Historical museums in small communities often display treasures that are uniquely specific to the region where you reside. If you happen to live in a place where your family has called home for a lengthy period of time, it isn’t uncommon to find aspects of your personal family history on display.
I visit a lot of museums. Most of them are small town historical museums featuring the accumulated treasures and debris of the founding families of whatever given region I happen to be wandering through. Over the years I’ve found unexpected gems in such places and really wish I’d kept better records of what I’d seen and where.
For instance, on a trip through southern Oregon, I visited a museum with a wonderful display of pioneer undergarments. Who knew that women had to wear so many layers? At a different museum, this one in Virginia City in California, there were the “special” undergarments for the ladies who worked as soiled doves. You can guess these models offered a certain type of easy access. Ahem.
On another occasion, this time in a small community outside Reno, I found myself in a small room at the end of a hall that was filled with a disturbing collection of bullets, allegedly featuring human bite marks. The context was the Civil War, when men were reputedly told to “bite the bullet” while a surgeon amputated a limb. At the time bullet slugs were made of lead, a relatively soft metal and the tooth marks were clearly visible. In more than one case, the metal was almost severed. In recent years I’ve read articles that suggested this claim has been overly dramatized and that so-called bitten bullets are primarily false representations. Regardless, what made this particular collection extra strange was the fact the objects had supposedly been collected by a field surgeon who recovered them after the procedures and kept them as mementos. Yeah, I didn’t care for that too much either. The sense of suffering was darn near palpable.
One of the more entertaining and bizarre displays I’ve run across was a collection of taxidermied animals at a small historical society somewhere in Idaho (I think). Whoever the enterprising taxidermist was, he’d managed to hybridize various animal parts into creatures which existed only in imagination. They were old enough to have been responsible for some of the more interesting urban legends that still make the rounds today. Mothman anybody?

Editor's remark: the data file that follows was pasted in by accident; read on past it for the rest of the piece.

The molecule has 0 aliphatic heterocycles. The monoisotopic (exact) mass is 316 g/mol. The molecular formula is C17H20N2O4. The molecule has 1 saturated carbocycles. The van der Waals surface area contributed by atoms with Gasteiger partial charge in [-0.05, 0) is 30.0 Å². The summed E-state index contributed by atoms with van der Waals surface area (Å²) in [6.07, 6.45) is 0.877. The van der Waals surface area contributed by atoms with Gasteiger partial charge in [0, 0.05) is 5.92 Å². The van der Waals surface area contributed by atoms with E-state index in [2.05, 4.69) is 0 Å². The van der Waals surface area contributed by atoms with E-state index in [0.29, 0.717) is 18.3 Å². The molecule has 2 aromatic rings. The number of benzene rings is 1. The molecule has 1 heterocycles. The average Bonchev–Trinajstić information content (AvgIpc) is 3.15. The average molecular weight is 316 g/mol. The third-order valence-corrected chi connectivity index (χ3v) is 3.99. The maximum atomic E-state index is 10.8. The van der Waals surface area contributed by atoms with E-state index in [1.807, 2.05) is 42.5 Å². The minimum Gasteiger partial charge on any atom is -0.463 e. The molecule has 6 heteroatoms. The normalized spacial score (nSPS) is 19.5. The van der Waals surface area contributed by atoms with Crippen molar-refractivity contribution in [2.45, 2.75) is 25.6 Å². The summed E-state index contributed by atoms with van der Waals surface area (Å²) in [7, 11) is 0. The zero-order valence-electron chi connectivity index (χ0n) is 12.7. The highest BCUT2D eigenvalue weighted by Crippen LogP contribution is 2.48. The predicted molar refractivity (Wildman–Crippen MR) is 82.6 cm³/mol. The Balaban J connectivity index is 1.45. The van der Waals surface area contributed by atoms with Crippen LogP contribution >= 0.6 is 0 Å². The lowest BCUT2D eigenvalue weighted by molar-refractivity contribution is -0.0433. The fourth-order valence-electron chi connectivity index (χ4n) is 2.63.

Often the museums offer snapshots of the local history, insight into the founding families and the social dynamics that still emanate from those long-ago marriage alliances. Even today, many of the homesteads where we live are referred to by the names of the families who settled in the area and built those homes a century ago. You don’t so much move in as feel like you’re a long-term guest of some unseen landlord.
Collections usually display a ragtag assortment of flotsam and jetsam that includes reminders of other generations. I’m always intrigued by the Victorian boots that once graced a lady’s tiny foot. Or the black mourning cape from the 1920s, fitted with elaborately sewn jet beads the length of the shattered lace sleeves. There are almost always examples of the local environment – pressed flowers, dried fern leaves, and exotic butterflies cruelly pinned to wooden plaques. Freeze-dried birds, their wings outspread as though ready to take flight, and mounted deer heads, their antlers festooned with cobwebs.
The photographs always make me a little sad. Boxes and trays of treasured stills, men with thick beards and women with dour faces, grim children who were told to sit still for the two-minute exposures, cautioned against smiling as the engravures recorded their frozen stiff faces. Treasured keepsakes lost to the generations. I wonder if their family line has died out, if there are descendents somewhere wondering if their ancestors shared a square chin or the same high cheekbones. There’s a wealth of inspiration in these small museums, especially for people as observant as writers.
When was the last time you visited a local historical society? Can’t remember the last time you entered a museum and smelled the scent of dust and old leather, the must of decaying books and rotted cloth? You should go. Tomorrow. The next weekend at the latest. Pack up the family and go – you’ll be surprised at what you find. You’ll never know if you don’t try.